Feb 212013

I am by no means the Hall’s expert on Kevin Ayers, but since he died recently and he is of interest to a few of my favorite Townspeople, relatively new and old, and since these very same folks have been chipping in their memories of enjoying the man’s music, let me open up a formal discussion for the benefit of those of you who know almost nothing about the guy and, even more so, for my own education.

I first came across Ayers in college through 2 sources. First, there was that June 1, 1974 album, which I hungrily borrowed from a friend for the chance to hear Eno, John Cale, and Nico in a band with Mike Oldfield (whose music I only knew through sneaking into my first R-rated movie, The Exorcist) and this Ayers guy, about whom I knew nothing. The album was OK, as I spun it over the next few days, trying like mad to get high enough to feel like it was great, but I returned it to my friend and never felt tempted to buy it for myself.

Next, over the last few weeks of my freshman year, I became friends with this tall, geeky, super-underground weirdo-prog guy, John. We initially bonded over artists like Captain Beefheart, the Velvet Underground, psychedelic Beatles, and King Crimson, the last of whom I’d recently been introduced to by another friend. He took this as a sign that I may be ready for exploring the deeper hippie-prog territory he specialized in, stuff like Henry Cow, Van Der Graaf Generator, and Gong. I wasn’t thrilled about all of those underground prog bands, but it was cool to hear new stuff and try to get a handle on this proto-Thurston Moore look-alike I’d suddenly befriended.


  7 Responses to “How Did Kevin Ayers Fit Into Soft Machine?”

  1. Well…I mean, obviously the issue is that he didn’t fit into the Soft Machine, which is why he left after the first album. Although if you want to hear a version of the band in which Ayers is more properly integrated, their 1967 demos produced by Giorgio Gomelsky are readily available under a variety of titles. He was trying to make them write pop songs, so those tracks are a lot more concise and properly structured.

    The thing is that Ayers, unlike the jazzheads contingent of the band, didn’t mind pop songs. In fact, for all the occasional weirdness of his Harvest albums, I always got the vibe that he thought he was making straightforward pop records. (And later, sometimes he *was* making straightforward pop records! His ’86 album As Close As You Think, co-written and produced (like much of his ’80s work) by Ollie Halsall of Rutles fame, basically sounds not unlike, say, Steve Winwood’s Back In The High Life. Naturally, prog purists despise it, although I’ve long owned and enjoyed the single “Stepping Out.”

  2. Yes, I remember you directing me toward those early demos years ago! That was good stuff.

  3. jeangray

    How come nobody uses that double, or sometimes even triple mic set-up, for singers anymore???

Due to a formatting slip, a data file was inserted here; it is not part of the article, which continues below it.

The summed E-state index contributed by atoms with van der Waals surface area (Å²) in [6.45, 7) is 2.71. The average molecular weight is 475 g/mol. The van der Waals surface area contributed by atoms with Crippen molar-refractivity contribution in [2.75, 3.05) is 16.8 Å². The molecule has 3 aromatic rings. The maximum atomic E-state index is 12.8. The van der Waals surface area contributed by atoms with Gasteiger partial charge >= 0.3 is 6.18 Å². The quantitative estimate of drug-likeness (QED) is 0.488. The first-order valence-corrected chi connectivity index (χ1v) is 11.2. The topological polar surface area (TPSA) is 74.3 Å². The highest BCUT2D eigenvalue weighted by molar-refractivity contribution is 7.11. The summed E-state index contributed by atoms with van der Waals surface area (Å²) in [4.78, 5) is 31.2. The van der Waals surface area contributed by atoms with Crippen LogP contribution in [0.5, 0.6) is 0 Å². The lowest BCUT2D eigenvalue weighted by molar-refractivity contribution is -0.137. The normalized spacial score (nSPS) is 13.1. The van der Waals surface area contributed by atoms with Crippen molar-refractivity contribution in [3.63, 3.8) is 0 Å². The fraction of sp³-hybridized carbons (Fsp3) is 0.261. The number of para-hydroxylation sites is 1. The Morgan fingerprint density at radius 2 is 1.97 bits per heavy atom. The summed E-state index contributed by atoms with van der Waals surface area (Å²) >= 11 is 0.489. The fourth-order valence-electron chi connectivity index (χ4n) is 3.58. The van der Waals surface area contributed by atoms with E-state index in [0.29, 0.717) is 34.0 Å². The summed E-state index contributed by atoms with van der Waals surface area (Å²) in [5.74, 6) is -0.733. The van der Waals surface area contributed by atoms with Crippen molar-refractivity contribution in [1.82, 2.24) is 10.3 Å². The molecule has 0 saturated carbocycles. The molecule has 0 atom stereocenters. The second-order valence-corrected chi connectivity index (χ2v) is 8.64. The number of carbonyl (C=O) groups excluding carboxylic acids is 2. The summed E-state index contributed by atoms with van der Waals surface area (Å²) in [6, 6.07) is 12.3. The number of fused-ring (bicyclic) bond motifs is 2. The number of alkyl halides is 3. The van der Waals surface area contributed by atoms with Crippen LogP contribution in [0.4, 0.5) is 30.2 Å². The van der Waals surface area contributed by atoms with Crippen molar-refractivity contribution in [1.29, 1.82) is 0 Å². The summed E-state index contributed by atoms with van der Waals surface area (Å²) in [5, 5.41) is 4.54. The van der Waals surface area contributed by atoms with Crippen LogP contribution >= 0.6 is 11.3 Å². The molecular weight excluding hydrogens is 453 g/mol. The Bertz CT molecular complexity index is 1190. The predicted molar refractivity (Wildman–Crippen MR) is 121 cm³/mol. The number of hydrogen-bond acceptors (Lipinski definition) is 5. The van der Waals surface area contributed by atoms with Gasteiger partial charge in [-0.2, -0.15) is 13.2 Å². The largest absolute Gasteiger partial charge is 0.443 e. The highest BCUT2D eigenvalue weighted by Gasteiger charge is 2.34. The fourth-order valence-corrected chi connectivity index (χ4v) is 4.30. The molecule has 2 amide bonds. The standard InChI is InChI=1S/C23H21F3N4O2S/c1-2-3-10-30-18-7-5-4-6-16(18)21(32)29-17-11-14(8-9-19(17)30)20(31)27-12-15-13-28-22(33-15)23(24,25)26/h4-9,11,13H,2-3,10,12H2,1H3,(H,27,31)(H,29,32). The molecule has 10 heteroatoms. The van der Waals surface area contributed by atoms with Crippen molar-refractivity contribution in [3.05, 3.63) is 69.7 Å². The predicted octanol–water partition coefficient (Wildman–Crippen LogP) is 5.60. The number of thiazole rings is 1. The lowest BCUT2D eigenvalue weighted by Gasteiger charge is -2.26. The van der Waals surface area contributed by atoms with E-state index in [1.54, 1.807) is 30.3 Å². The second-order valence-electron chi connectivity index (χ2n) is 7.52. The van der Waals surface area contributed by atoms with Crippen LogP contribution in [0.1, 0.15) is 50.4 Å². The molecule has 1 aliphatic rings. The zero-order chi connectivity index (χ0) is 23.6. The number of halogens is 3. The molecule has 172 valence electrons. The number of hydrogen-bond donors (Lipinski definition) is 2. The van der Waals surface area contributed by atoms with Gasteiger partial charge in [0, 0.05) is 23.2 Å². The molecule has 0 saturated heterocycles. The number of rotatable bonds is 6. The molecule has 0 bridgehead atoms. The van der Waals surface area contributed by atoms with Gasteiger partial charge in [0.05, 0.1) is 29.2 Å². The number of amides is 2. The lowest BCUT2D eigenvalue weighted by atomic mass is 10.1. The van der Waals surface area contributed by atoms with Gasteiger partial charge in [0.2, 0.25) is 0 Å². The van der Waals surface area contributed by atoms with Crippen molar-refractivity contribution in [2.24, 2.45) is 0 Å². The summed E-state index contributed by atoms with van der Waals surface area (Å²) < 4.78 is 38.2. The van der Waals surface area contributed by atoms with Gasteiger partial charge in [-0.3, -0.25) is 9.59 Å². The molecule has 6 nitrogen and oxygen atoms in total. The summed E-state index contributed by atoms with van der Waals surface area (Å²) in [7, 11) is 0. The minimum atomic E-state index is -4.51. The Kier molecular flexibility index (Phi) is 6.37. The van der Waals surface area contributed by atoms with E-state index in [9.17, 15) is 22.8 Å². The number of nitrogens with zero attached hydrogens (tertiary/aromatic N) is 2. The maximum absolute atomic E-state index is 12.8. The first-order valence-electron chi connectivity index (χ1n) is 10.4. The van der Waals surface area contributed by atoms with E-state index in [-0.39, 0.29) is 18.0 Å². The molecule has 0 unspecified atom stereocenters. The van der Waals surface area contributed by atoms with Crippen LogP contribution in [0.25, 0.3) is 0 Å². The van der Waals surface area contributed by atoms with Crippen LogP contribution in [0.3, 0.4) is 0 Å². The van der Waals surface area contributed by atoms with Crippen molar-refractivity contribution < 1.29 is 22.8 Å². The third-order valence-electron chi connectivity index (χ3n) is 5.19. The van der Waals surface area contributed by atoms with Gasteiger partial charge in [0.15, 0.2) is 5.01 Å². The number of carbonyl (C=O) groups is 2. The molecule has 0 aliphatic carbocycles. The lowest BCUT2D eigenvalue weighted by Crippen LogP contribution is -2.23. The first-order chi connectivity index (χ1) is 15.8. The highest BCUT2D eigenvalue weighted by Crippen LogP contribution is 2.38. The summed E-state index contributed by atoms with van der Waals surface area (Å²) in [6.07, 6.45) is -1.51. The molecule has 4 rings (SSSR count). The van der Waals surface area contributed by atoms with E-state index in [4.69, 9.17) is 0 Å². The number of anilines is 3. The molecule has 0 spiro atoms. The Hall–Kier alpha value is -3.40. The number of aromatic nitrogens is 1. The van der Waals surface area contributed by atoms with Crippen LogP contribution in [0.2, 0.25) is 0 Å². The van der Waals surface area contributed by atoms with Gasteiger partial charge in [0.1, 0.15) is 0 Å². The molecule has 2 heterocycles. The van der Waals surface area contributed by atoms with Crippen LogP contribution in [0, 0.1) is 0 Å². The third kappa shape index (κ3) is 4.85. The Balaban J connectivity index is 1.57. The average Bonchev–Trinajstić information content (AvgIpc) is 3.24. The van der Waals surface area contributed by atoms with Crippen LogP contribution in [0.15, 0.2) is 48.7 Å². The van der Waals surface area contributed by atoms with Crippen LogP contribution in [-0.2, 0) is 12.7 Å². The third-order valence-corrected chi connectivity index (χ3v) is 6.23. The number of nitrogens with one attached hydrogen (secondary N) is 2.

4. Tremendous question! And why did they do that in the first place?

  5. Searching through old emails I found the following (a response to Dr. John) from RTH v1 from (gulp) 8 years ago:

    “My first love is the “June 1, 1974” live disc with Cale, Eno, and Nico. I bought that LP for $1.99 at the old E.J. Korvette’s in Springfield, having recently made the acquaintence of those three but never having heard of Ayers. That had two songs which have remained in my favorites by him – “May I?” and “Stranger In Blue Suede Shoes”.

    That led me to Odd Ditties, a vinyl collection that has never been
    released legitimately on CD, and this remains my favorite Ayers album. “Bananamour”, “Shooting At The Moon”, “whatevershebringswesing”, and “Joy Of A Toy’ are all strong. After that the quality really varies.
    I’ve always loved “Yes We Have No Mananas, So Get Your Mananas Today” for the title if not the actual album. “Diamond Jack & The Queen Of Pain” is the only one I recall as really enjoying but as far as I know that’s never been released on CD and I haven’t listened to it in probably 20 years.

    Sometime I’ll relate the time I saw him live in ’93, possibly as bad a concert as I’ve ever seen.”

    That concert in ’93 was in a record store in Waterbury CT. Ayers was clearly high and cantankerous. He was alone, fiddled with the tuning of his guitar constantly and ranted about the PA. Now, he was in a small room with about 20 people so he didn’t even need a PA but that didn’t stop the diva tendencies. He really only performed a handful of songs and that was it. So, been there, done that, sorta saw a concert.

    There’s a collection of his first 5 records (Joy of a Toy, Shooting at the moon, Whatevershebringswesing, Bananamour and The Confessions of Dr Dream) with bonus tracks that came out last year titled The Harvest Years that’s available for a very reasonable $25 from amazon: http://www.amazon.com/Harvest-Years-1969-Kevin-Ayers/dp/B007FQW7LM/ref=sr_1_1?ie=UTF8&qid=1361541625&sr=8-1&keywords=kevin+ayers+harvest+years

  6. I always assumed that one was for the house PA and the other was for the film recording (maybe so they could sync it up with the real mix later). But i’m just guessing.

  7. Kevin Ayers and the Soft Machine are names that I’ve heard for as long as I can remember but this is the first time I’ve actually heard them. Not my cup of tea. I likes the syncopated rhythm guitars in Didn’t Feel Lonely, and the dueling leads were cool, although I suspect they would get old after a few listens. Other than that, meh.

    I don’t really “get” the Cambridge or Canterbury scene bands (or whatever they’re called. You know, the ones that started off as experimental psychedelic music before evolving into prog), probably because I’m such a square.

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